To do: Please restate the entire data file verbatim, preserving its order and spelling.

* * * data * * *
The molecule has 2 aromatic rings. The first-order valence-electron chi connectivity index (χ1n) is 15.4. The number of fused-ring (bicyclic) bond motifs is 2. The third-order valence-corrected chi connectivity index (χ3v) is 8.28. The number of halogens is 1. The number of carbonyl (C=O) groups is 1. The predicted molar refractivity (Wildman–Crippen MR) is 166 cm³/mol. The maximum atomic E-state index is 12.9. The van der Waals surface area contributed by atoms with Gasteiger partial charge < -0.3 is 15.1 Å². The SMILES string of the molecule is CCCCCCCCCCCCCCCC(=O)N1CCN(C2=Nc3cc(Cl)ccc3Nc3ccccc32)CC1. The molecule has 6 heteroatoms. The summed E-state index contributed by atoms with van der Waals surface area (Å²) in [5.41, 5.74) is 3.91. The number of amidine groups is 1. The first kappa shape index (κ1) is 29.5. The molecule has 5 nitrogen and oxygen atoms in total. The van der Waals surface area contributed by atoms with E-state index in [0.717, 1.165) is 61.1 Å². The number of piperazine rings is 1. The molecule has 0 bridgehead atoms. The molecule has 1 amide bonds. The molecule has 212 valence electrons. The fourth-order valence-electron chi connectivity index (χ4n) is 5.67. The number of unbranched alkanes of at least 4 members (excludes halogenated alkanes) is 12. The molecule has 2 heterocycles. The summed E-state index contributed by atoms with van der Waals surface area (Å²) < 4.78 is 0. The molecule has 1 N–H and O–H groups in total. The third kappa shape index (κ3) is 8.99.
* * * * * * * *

The molecule has 2 aromatic rings. The first-order valence-electron chi connectivity index (χ1n) is 15.4. The number of fused-ring (bicyclic) bond motifs is 2. The third-order valence-corrected chi connectivity index (χ3v) is 8.28. The number of halogens is 1. The number of carbonyl (C=O) groups is 1. The predicted molar refractivity (Wildman–Crippen MR) is 166 cm³/mol. The maximum atomic E-state index is 12.9. The van der Waals surface area contributed by atoms with Gasteiger partial charge < -0.3 is 15.1 Å². The SMILES string of the molecule is CCCCCCCCCCCCCCCC(=O)N1CCN(C2=Nc3cc(Cl)ccc3Nc3ccccc32)CC1. The molecule has 6 heteroatoms. The summed E-state index contributed by atoms with van der Waals surface area (Å²) in [5.41, 5.74) is 3.91. The number of amidine groups is 1. The first kappa shape index (κ1) is 29.5. The molecule has 5 nitrogen and oxygen atoms in total. The van der Waals surface area contributed by atoms with E-state index in [0.717, 1.165) is 61.1 Å². The number of piperazine rings is 1. The molecule has 0 bridgehead atoms. The molecule has 1 amide bonds. The molecule has 212 valence electrons. The fourth-order valence-electron chi connectivity index (χ4n) is 5.67. The number of unbranched alkanes of at least 4 members (excludes halogenated alkanes) is 12. The molecule has 2 heterocycles. The summed E-state index contributed by atoms with van der Waals surface area (Å²) < 4.78 is 0. The molecule has 1 N–H and O–H groups in total. The third kappa shape index (κ3) is 8.99.